“We have this chicken or egg question. If a buyer buys a house for $250,000, whose money is it?” asks Ron Phipps, a Realtor from Rhode Island who served as NAR’s president in 2011. “Until it goes to the closing table it is the buyer’s money — but then it becomes the seller’s money. In the allocation of the sale, to have the brokerage fee paid from that $250,000 purchase fee creates efficiency of the market.”
Economists, on the other hand, argue that buyers ultimately pay through higher home prices and a lack of quality control.
“Usually, higher quality services deserve a higher payment — you pay for what you get,” says Barwick. “Not here. The payment is determined before you even meet with your potential buyer’s agent. So the payment does not reflect experience. It does not reflect quality of service or the cost of providing the service.”
‘The primary change has been in speed, not price’
For most of the last century, the primary job of a buyer’s agent was to search for properties. The ways they did this, of course, evolved over time.
In the 1980s, agents would wait around for a truck that would deliver a book of listings every week. “It was like Christmas,” says Bill Gassett, an early real estate blogger and an agent at RE/MAX outside of Boston. “You didn’t know what had come on the market without the book.”
By the mid-1990s, agents with NAR membership got access to digital Multiple Listing Service (MLS) databases showing information on homes for sale in their area. This is the era I remember from my childhood. Before embarking on a day of showings, my real estate agent mom would print out pages from the MLS filled with houses she had picked out to show whatever buyer she was carting around that day.
The MLS sites still exist, and many agents still bring printouts to showings. But the role of the MLS started to change in the early 2000s when Zillow began publishing the information publicly for the first time.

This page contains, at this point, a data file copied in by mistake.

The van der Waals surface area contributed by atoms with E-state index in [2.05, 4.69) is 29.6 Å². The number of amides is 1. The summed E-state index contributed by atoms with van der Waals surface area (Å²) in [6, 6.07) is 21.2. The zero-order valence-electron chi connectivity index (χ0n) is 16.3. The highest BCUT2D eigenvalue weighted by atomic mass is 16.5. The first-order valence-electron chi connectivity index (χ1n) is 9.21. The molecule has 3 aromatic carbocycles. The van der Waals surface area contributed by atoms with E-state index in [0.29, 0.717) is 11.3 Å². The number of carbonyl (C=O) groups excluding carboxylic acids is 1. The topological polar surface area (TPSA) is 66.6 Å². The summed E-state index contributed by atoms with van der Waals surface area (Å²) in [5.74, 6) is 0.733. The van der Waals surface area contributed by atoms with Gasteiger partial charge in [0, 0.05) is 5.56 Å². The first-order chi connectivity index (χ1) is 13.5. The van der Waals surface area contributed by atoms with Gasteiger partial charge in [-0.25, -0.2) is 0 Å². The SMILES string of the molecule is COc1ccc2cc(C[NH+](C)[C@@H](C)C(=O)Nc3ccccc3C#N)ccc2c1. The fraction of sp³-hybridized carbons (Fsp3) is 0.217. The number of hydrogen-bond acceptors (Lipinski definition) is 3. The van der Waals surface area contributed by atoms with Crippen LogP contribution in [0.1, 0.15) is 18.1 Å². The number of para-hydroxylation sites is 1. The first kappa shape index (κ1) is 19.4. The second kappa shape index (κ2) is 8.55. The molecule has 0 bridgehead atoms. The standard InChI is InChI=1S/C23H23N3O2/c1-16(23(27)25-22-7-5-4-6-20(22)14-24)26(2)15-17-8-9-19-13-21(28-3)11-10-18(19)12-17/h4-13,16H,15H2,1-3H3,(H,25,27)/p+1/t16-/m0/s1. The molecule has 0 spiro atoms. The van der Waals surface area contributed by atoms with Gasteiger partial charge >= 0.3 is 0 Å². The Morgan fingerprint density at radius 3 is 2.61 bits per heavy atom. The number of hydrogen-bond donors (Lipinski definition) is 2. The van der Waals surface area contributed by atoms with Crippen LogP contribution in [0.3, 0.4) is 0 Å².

Voyeurs were immediately drawn to the site (which crashed on launch day), but it took some time before most people made Zillow or other listing sites a key part of their home search process — and even longer before real estate professionals accepted the change.
Today, 95% of buyers search for homes online, according to NAR. Much of the search and discovery process is now handled by consumers themselves. Buyers often contact agents with specific houses in mind. “When I first started out, so much of the role of working with buyers was related to helping them with the search. In some cities and towns, you weren’t allowed to have signs, so literally having the MLS book was the key to access to the property,” says Phipps, who joined his mother’s real estate business in 1980.
“I no longer need to do the search; what I need to do is help the consumer figure out what the variables are in the search and determine what information is important,” he says, noting that practically every other step in the home sale process, from staging to financing, has gotten more complicated and needs more agent involvement than before.
Perhaps that is why the internet has not been the fatal blow to real estate agents that it was to travel agents or Tower Records. According to NAR, 87% of homebuyers and 90% of home sellers still hire agents. The share of homebuyers using agents is actually up from 69% in 2001.
In fact, some agents have thrived by being extremely online, building their businesses first as bloggers, then as Instagram and now TikTok influencers. For many others, however, technology has been part blessing and part curse.
It’s common to see social media posts describing real estate agents as “professional scammers” or real estate commissions as “highway robbery.” Agents say they are constantly fighting the perception that they get paid handsomely to do little more than unlock doors.
At the same time, posts from some agents hyping high pay and flexible hours surely encouraged some of the 156,000 people who got their real estate licenses in 2020 and 2021 — 60% more than in the two years prior. (A low barrier to entry and the pandemic trend toward career changes helped, too.)
As of March 2022, there were about twice as many real estate agents as homes for sale. This means experienced agents are competing with newcomers for a severely limited number of listings.
For many, however, the biggest change has been speed. Customers oftentimes choose to work with whoever responds first, says Phipps, turning real estate into a 24/7 gig.